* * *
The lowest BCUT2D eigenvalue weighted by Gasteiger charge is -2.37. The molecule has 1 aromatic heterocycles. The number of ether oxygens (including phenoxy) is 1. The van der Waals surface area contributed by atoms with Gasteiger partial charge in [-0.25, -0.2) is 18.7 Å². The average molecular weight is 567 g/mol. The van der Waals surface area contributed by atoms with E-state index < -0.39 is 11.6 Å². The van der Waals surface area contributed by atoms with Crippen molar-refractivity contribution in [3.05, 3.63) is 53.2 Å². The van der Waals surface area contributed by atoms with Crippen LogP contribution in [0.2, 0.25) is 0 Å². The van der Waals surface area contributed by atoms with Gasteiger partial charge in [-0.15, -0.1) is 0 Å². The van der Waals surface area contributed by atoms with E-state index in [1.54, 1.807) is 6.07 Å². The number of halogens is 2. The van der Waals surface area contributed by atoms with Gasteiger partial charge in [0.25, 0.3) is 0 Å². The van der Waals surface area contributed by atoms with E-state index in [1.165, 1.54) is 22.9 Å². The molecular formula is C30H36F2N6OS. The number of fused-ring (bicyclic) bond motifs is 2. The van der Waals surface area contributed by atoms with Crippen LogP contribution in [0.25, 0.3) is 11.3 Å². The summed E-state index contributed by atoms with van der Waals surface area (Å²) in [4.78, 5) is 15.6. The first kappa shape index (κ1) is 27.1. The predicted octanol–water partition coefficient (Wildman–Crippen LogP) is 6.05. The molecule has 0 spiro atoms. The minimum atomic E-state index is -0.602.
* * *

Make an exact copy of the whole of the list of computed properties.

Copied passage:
The lowest BCUT2D eigenvalue weighted by Gasteiger charge is -2.37. The molecule has 1 aromatic heterocycles. The number of ether oxygens (including phenoxy) is 1. The van der Waals surface area contributed by atoms with Gasteiger partial charge in [-0.25, -0.2) is 18.7 Å². The average molecular weight is 567 g/mol. The van der Waals surface area contributed by atoms with E-state index < -0.39 is 11.6 Å². The van der Waals surface area contributed by atoms with Crippen molar-refractivity contribution in [3.05, 3.63) is 53.2 Å². The van der Waals surface area contributed by atoms with Crippen LogP contribution in [0.2, 0.25) is 0 Å². The van der Waals surface area contributed by atoms with Gasteiger partial charge in [-0.15, -0.1) is 0 Å². The van der Waals surface area contributed by atoms with E-state index in [1.54, 1.807) is 6.07 Å². The number of halogens is 2. The van der Waals surface area contributed by atoms with Gasteiger partial charge in [0.25, 0.3) is 0 Å². The van der Waals surface area contributed by atoms with E-state index in [1.165, 1.54) is 22.9 Å². The molecular formula is C30H36F2N6OS. The number of fused-ring (bicyclic) bond motifs is 2. The van der Waals surface area contributed by atoms with Crippen LogP contribution in [0.25, 0.3) is 11.3 Å². The summed E-state index contributed by atoms with van der Waals surface area (Å²) in [4.78, 5) is 15.6. The first kappa shape index (κ1) is 27.1. The predicted octanol–water partition coefficient (Wildman–Crippen LogP) is 6.05. The molecule has 0 spiro atoms. The minimum atomic E-state index is -0.602.